What a shame.
I know of no one else who better captures the unique descriptions, stories, and emotions of rural Vermont. In fact, there may not be anyone else at all. “Snowfall,” the title song to album of same name describes the soft beauty of Nature’s white blanket forming one crystal and layer at a time as seen through the eyes of rural Vermonters, rather than those of Bing Crosby in “White Christmas.” Though it will require shoveling to reach the truck, the barn, and town, there is a peacefulness that accompanies a heavy snowfall and for a brief period it pushes aside all of life’s routine distractions. “Wood Heat” conveys the now seldom experienced manner in which one piece of wood warms you three ways— chopping, splitting, and finally in the fireplace. Nowhere else can you find songs like “Striped Maple,” “The Shores of Lake Champlain,” “Poultney Slate,” “Smuggler’s Notch,” “Where the Rivers Flow North,” and the history of “The Old Arched Bridge.”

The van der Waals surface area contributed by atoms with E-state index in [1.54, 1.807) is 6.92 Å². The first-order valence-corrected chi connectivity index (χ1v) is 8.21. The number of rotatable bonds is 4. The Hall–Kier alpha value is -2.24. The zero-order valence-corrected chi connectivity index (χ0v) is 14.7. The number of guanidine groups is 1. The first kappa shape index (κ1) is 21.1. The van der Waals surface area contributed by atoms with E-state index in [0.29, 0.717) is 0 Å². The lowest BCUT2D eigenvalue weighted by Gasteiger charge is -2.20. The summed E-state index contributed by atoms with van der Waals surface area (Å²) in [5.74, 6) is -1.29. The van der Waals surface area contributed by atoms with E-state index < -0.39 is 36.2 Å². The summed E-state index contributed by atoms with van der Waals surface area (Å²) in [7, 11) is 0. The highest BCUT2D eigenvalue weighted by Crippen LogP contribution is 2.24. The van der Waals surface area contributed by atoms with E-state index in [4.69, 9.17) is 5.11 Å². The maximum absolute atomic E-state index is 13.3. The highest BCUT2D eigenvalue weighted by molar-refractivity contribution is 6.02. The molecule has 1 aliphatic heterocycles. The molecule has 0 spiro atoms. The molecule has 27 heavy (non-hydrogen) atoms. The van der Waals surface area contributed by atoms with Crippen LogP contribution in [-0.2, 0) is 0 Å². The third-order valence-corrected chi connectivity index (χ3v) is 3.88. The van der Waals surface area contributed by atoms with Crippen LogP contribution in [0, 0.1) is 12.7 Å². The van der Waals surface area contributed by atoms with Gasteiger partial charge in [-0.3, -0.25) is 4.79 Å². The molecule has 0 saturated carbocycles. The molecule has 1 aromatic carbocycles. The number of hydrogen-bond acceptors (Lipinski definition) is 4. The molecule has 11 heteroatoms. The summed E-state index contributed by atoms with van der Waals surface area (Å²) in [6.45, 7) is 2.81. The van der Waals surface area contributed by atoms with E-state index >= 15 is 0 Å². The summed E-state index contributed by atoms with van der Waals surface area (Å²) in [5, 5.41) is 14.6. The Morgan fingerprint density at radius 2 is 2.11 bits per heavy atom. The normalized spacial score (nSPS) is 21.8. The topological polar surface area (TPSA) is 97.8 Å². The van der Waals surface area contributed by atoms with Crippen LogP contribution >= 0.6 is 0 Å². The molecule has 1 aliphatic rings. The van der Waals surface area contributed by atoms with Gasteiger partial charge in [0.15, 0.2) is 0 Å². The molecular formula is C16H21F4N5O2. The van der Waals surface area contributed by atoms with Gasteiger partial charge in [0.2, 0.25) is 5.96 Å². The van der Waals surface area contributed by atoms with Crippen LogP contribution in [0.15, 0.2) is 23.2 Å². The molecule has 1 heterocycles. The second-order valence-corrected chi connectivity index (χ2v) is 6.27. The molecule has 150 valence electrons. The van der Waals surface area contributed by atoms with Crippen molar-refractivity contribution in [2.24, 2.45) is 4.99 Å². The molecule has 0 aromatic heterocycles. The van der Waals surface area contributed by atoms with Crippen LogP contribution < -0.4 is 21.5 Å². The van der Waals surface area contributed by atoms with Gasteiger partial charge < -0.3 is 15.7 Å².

A recently written song, “Black Cemetery,” is about an out-of-the-way burial plot where many headstones bear the name Black. I have a number of past and present relatives in Vermont with this last name, to include another Henry, the now-deceased former Attorney General. I wonder if it’s the same cemetery?
Banjo Dan and the Midnight Plowboys capture the heritage, humor, and hardship of Vermont life like no others. Their ability to play music is a God-given gift and their heartfelt creations are a gift to Vermont. I’m not sure the Plowboys or the State fully appreciate this inheritance echoing through the Green Mountains.
Dan, correctly noting I probably didn’t have his latest CD (the third in a series offering original compositions about little known Vermont stories), has me picking one off the table and pulling out a 20 dollar bill for a fifteen dollar purchase. He points me to Willy, his brother, saying Willy is the Chief Financial Officer, the man with the change.